Crooked Conservators

Here’s a real nightmare … Conservators who rip-off their elderly and incapacitated clients. How could they do this? Isn’t the court protecting the elderly person by monitoring their Conservator’s actions? Sort of, but not always, and many rip-offs slip through the cracks of a Judge’s overcrowded caseload and, sometimes, because of an unwillingness to do the extra work needed to ferret out these perpetrators.

For a real eye-opener into the real world of crooked conservators, inept monitoring of cases and the elderly victims’ plights, read the LA Times newspaper’s four-part series November 13 – 16, 2005 that describes actual cases in San Bernardino, Riverside, Orange and San DiegoCounties.  It’ll knock your socks off.

Here’s an example: A 90 year old man (“dad”) has hearing and vision impairment but retains his mental capacity. During his lifetime, he has accumulated a house with two adjacent rental properties (including several apartments he rents out), $300,000 in cash assets, and $600,000 in antique automobiles that he collected and refurbished over 30+ years. One of his tenants is a long-time friend, and provides “companionship” care (grocery shopping, transportation to doctor visits, and general handyman) during most daylight hours.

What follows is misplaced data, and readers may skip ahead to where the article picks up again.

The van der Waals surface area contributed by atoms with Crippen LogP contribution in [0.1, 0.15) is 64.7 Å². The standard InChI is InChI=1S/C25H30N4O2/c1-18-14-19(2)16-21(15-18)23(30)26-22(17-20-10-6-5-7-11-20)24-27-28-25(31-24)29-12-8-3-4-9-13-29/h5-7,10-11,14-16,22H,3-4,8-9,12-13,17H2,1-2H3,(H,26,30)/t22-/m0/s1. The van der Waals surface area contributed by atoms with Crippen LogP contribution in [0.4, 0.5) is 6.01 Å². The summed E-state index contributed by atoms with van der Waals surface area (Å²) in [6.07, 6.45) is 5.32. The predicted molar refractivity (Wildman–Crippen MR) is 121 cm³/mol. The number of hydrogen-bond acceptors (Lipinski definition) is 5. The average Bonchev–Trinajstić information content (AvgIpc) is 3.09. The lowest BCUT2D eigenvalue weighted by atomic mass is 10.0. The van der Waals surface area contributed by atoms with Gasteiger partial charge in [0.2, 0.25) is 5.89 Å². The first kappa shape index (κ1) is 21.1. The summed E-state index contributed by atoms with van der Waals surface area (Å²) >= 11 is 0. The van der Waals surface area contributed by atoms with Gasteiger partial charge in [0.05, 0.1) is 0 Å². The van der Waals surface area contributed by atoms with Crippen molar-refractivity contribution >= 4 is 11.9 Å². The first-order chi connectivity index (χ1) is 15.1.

A “professional” conservator appears on this scene, and convinces a judge that dad needs to appoint a conservator to handle dad’s finances and make medical decisions. The judge agrees, and soon the conservator hires a caregiving agency on almost a full-time basis. Unfortunately, this new caregiver doesn’t provide any meaningful service. He “shops” for dad each day, by going to McDonalds to buy breakfast and lunch for dad (with dad’s money, of course). No dietary assessment is sought, and dad’s vision and hearing problems escalate because neither the conservator nor caregiver have made any medical appointment for dad for nearly three years.

Dad’s lifestyle hasn’t changed at all because of the conservator’s involvement. In fact, it has deteriorated because of the lack of dietary monitoring and medical neglect.

Dad’s finances have changed — for the worse. Dad’s conservator has spent the $300,000 in cash assets on the “phantom” caregiving services, and now seeks another $100,000 for additional caregiving fees, conservator fees and attorney fees. The conservator also seeks to sell dad’s antique automobiles to pay for these additional bills